Systematic literature search by CVZ, the Netherlands2

In September 2013, CVZ published the results from a systematic literature search including several new trials and meta-analyses. Their results are consistent with the KCE findings from 2005: “EVAR clearly presents short-term benefits. Patients undergoing EVAR treatment have in the short term a better survival than with open surgery and a shorter stay in the intensive care unit. In the long term, however, the survival is equal when compared to open repair and EVAR is associated with more re-interventions.”

They also conclude that “...EVAR is unlikely to be cost-effective compared to open AAA repair or watchful waiting. EVAR generates more costs due to the high price of the stent, the number of re-interventions and the lack of increased survival.”

Furthermore, “...the results of the treatment of non-complex AAA vary between Dutch centres.” Because of this variation CVZ states that it is “...desirable that the medical profession develops protocols to refine indication and quality requirements for specialists and centres.”
Meanwhile, in May 2013, three Dutch professional organisations published a common document with guidance on indications, quality protocols and volume criteria.2 Centres which perform non-complex EVAR should perform at least 20 AAA repairs (open or EVAR) yearly and even more for complex fenestrated EVAR procedures.
In January 2013, nation-wide registration of all AAA repair procedures was started.

Evidence review on complex EVAR procedures by LBI, Austria3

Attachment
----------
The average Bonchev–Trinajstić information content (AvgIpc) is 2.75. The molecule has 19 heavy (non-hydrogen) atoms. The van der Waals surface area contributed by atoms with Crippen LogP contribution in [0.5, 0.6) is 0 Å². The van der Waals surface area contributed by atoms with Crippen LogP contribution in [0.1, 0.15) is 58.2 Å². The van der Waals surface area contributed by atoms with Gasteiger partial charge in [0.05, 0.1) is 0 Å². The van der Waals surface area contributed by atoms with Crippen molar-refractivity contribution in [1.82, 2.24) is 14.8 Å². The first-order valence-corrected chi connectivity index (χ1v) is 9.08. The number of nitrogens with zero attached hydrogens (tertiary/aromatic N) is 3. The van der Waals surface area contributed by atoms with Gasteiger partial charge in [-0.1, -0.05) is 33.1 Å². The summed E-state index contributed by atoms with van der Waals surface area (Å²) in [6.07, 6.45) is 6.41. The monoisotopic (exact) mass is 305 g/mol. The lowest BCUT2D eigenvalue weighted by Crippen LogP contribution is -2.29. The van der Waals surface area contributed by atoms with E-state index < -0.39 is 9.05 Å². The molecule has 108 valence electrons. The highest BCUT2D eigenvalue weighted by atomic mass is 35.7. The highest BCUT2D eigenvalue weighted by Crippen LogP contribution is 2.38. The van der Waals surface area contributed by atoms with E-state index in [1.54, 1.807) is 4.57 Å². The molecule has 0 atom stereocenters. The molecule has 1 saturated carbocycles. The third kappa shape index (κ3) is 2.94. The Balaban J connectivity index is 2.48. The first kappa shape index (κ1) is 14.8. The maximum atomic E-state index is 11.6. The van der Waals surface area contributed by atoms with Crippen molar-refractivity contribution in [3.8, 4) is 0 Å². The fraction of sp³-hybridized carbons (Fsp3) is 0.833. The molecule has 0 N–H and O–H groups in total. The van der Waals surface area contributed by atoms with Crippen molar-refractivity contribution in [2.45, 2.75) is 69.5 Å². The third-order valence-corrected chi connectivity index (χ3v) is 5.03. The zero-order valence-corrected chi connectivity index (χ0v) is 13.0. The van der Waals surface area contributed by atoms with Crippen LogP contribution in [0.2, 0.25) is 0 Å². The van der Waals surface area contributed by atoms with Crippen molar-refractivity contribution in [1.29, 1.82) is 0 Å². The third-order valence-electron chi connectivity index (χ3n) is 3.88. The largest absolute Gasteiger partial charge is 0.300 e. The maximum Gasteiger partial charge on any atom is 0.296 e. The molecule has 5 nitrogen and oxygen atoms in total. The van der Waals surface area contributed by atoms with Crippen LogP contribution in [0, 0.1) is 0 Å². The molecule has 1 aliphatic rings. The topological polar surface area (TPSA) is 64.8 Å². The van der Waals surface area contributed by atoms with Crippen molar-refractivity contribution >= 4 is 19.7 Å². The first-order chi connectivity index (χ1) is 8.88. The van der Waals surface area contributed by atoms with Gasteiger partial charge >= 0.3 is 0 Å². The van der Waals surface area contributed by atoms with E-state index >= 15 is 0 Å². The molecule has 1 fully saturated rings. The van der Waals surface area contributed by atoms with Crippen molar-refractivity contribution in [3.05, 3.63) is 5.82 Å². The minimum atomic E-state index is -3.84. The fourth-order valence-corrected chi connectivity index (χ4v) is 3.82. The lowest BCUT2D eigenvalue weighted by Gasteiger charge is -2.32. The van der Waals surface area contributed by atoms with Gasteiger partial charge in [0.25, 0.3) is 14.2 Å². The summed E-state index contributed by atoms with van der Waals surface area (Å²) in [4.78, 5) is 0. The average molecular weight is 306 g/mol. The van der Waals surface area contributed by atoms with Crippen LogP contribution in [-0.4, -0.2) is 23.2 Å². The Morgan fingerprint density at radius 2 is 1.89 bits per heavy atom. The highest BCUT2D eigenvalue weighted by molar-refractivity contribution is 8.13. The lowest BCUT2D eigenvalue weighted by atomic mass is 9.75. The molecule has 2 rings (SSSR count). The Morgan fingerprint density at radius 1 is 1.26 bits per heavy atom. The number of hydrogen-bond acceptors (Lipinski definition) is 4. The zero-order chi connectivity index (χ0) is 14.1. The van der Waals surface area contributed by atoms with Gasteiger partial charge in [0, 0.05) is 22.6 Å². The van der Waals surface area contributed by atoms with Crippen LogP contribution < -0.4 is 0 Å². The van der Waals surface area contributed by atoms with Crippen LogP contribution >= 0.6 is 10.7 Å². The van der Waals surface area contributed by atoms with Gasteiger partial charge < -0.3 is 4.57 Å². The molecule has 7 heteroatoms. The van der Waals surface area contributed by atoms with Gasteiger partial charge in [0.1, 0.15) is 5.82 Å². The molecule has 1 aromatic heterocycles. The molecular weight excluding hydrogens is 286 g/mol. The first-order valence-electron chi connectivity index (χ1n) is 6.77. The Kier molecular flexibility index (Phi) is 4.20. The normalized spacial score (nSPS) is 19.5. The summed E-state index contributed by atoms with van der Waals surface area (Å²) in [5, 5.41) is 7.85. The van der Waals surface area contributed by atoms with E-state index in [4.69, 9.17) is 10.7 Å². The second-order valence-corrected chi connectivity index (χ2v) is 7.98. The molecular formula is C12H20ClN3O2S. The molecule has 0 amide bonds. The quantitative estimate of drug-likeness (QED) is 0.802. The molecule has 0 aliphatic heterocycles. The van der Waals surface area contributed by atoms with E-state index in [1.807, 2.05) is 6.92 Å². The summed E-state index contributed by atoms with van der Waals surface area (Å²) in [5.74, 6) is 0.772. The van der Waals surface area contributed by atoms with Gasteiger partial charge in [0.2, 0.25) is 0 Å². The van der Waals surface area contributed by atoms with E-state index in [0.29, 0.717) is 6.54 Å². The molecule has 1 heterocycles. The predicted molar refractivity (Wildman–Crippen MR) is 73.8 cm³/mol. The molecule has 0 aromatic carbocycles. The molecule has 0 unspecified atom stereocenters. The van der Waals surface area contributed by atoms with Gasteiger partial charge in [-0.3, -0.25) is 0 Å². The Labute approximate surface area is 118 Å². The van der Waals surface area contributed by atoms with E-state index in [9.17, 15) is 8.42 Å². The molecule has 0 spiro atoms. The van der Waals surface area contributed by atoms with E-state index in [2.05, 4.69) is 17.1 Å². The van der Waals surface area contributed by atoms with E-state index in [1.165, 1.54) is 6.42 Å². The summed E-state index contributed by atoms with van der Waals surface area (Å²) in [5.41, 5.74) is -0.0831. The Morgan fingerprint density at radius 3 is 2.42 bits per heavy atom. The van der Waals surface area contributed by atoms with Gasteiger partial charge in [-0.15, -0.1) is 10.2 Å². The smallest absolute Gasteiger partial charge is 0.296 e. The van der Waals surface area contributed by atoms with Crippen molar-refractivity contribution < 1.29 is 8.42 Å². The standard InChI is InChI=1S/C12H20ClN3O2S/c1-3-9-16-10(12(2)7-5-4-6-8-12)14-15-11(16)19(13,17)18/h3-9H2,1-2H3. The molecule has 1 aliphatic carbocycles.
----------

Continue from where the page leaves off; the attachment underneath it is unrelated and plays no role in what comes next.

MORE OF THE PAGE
This report gives “...an overview of the best available evidence on complex EVAR procedures with fenestrated or branched devices (fenestrated EVAR).” Cost-effectiveness is not assessed.

The report states that “...due to the uncontrolled study design of the case-series, no direct conclusions can be drawn on the efficacy of the intervention.” However, “none of the methods (open surgical repair, conventional endovascular repair or endovascular repair with fenestrated or branched devices) showed a survival benefit for patients.”

LBI concludes that “...the inclusion of these procedures into the hospital benefit catalogue is recommended with restrictions. Endovascular aneurysm repair using fenestrated or branched devices is recommended for patients unfit for open repair and with an aneurysm diameter of ≥5.5 cm, for who this intervention represents the only alternative of aneurysm exclusion. The intervention should only be carried out in specialised centres with a minimum annual volume of this intervention. Furthermore, it should be associated with acquisition of relevant data.”